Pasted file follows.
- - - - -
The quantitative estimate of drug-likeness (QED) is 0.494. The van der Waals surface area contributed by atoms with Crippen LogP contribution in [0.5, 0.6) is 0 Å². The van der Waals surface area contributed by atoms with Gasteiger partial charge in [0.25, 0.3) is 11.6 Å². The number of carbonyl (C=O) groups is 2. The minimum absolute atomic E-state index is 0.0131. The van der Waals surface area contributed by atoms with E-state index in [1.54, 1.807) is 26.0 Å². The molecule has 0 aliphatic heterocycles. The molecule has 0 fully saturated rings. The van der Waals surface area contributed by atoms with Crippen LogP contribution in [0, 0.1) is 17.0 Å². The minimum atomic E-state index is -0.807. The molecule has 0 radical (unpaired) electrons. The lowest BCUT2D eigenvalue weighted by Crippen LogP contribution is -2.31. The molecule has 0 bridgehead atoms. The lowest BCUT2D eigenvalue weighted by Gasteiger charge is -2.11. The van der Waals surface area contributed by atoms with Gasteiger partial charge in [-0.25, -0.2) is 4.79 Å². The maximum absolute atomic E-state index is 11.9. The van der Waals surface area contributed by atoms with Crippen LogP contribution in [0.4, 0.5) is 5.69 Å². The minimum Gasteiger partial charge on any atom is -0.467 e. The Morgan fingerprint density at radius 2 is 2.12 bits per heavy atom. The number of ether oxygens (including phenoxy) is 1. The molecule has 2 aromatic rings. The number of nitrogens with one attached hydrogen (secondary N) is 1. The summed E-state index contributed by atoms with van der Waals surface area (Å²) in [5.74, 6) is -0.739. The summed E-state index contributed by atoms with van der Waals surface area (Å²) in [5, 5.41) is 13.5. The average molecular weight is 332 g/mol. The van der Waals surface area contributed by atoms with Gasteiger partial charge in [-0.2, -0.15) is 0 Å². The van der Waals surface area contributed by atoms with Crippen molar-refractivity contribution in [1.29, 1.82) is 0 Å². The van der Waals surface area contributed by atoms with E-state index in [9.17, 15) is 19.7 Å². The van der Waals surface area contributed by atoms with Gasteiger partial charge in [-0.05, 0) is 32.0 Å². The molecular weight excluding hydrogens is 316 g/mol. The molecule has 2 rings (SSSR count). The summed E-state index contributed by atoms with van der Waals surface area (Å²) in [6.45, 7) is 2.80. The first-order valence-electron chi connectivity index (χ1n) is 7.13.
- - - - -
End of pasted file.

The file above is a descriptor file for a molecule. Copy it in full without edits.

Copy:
The quantitative estimate of drug-likeness (QED) is 0.494. The van der Waals surface area contributed by atoms with Crippen LogP contribution in [0.5, 0.6) is 0 Å². The van der Waals surface area contributed by atoms with Gasteiger partial charge in [0.25, 0.3) is 11.6 Å². The number of carbonyl (C=O) groups is 2. The minimum absolute atomic E-state index is 0.0131. The van der Waals surface area contributed by atoms with E-state index in [1.54, 1.807) is 26.0 Å². The molecule has 0 aliphatic heterocycles. The molecule has 0 fully saturated rings. The van der Waals surface area contributed by atoms with Crippen LogP contribution in [0, 0.1) is 17.0 Å². The minimum atomic E-state index is -0.807. The molecule has 0 radical (unpaired) electrons. The lowest BCUT2D eigenvalue weighted by Crippen LogP contribution is -2.31. The molecule has 0 bridgehead atoms. The lowest BCUT2D eigenvalue weighted by Gasteiger charge is -2.11. The van der Waals surface area contributed by atoms with Gasteiger partial charge in [-0.25, -0.2) is 4.79 Å². The maximum absolute atomic E-state index is 11.9. The van der Waals surface area contributed by atoms with Crippen LogP contribution in [0.4, 0.5) is 5.69 Å². The minimum Gasteiger partial charge on any atom is -0.467 e. The Morgan fingerprint density at radius 2 is 2.12 bits per heavy atom. The number of ether oxygens (including phenoxy) is 1. The molecule has 2 aromatic rings. The number of nitrogens with one attached hydrogen (secondary N) is 1. The summed E-state index contributed by atoms with van der Waals surface area (Å²) in [5.74, 6) is -0.739. The summed E-state index contributed by atoms with van der Waals surface area (Å²) in [5, 5.41) is 13.5. The average molecular weight is 332 g/mol. The van der Waals surface area contributed by atoms with Gasteiger partial charge in [-0.2, -0.15) is 0 Å². The van der Waals surface area contributed by atoms with Crippen molar-refractivity contribution in [1.29, 1.82) is 0 Å². The van der Waals surface area contributed by atoms with E-state index in [9.17, 15) is 19.7 Å². The van der Waals surface area contributed by atoms with Gasteiger partial charge in [-0.05, 0) is 32.0 Å². The molecular weight excluding hydrogens is 316 g/mol. The molecule has 2 rings (SSSR count). The summed E-state index contributed by atoms with van der Waals surface area (Å²) in [6.45, 7) is 2.80. The first-order valence-electron chi connectivity index (χ1n) is 7.13.